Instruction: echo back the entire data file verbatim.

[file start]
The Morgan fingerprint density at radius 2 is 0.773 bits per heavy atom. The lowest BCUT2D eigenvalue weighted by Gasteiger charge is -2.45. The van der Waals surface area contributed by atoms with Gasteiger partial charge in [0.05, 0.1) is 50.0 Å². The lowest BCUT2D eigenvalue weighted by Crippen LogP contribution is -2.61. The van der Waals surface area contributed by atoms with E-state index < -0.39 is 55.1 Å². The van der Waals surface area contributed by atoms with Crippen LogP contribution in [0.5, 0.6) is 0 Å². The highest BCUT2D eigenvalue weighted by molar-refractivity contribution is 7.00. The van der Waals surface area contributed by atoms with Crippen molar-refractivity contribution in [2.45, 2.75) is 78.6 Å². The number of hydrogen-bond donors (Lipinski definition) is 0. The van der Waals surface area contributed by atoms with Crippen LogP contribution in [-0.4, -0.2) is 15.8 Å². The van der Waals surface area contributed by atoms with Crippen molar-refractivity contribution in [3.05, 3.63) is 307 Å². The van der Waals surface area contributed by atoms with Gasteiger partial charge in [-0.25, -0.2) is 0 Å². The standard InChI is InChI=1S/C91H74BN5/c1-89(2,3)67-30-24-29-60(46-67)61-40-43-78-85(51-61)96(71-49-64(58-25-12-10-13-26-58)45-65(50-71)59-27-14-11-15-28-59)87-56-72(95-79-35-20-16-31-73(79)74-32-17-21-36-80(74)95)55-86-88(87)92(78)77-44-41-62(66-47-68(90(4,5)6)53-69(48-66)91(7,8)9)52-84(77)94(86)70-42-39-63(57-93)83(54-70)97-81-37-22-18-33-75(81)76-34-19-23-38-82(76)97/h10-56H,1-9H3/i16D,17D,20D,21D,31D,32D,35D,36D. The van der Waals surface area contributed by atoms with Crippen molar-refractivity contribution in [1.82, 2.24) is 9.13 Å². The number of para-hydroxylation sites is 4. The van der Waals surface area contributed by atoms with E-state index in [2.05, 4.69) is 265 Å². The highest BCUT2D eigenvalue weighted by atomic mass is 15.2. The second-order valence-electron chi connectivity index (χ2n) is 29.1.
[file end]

The Morgan fingerprint density at radius 2 is 0.773 bits per heavy atom. The lowest BCUT2D eigenvalue weighted by Gasteiger charge is -2.45. The van der Waals surface area contributed by atoms with Gasteiger partial charge in [0.05, 0.1) is 50.0 Å². The lowest BCUT2D eigenvalue weighted by Crippen LogP contribution is -2.61. The van der Waals surface area contributed by atoms with E-state index < -0.39 is 55.1 Å². The van der Waals surface area contributed by atoms with Crippen LogP contribution in [0.5, 0.6) is 0 Å². The highest BCUT2D eigenvalue weighted by molar-refractivity contribution is 7.00. The van der Waals surface area contributed by atoms with Crippen molar-refractivity contribution in [2.45, 2.75) is 78.6 Å². The number of hydrogen-bond donors (Lipinski definition) is 0. The van der Waals surface area contributed by atoms with Crippen LogP contribution in [-0.4, -0.2) is 15.8 Å². The van der Waals surface area contributed by atoms with Crippen molar-refractivity contribution in [3.05, 3.63) is 307 Å². The van der Waals surface area contributed by atoms with Gasteiger partial charge in [-0.25, -0.2) is 0 Å². The standard InChI is InChI=1S/C91H74BN5/c1-89(2,3)67-30-24-29-60(46-67)61-40-43-78-85(51-61)96(71-49-64(58-25-12-10-13-26-58)45-65(50-71)59-27-14-11-15-28-59)87-56-72(95-79-35-20-16-31-73(79)74-32-17-21-36-80(74)95)55-86-88(87)92(78)77-44-41-62(66-47-68(90(4,5)6)53-69(48-66)91(7,8)9)52-84(77)94(86)70-42-39-63(57-93)83(54-70)97-81-37-22-18-33-75(81)76-34-19-23-38-82(76)97/h10-56H,1-9H3/i16D,17D,20D,21D,31D,32D,35D,36D. The van der Waals surface area contributed by atoms with Crippen molar-refractivity contribution in [1.82, 2.24) is 9.13 Å². The number of para-hydroxylation sites is 4. The van der Waals surface area contributed by atoms with E-state index in [2.05, 4.69) is 265 Å². The highest BCUT2D eigenvalue weighted by atomic mass is 15.2. The second-order valence-electron chi connectivity index (χ2n) is 29.1.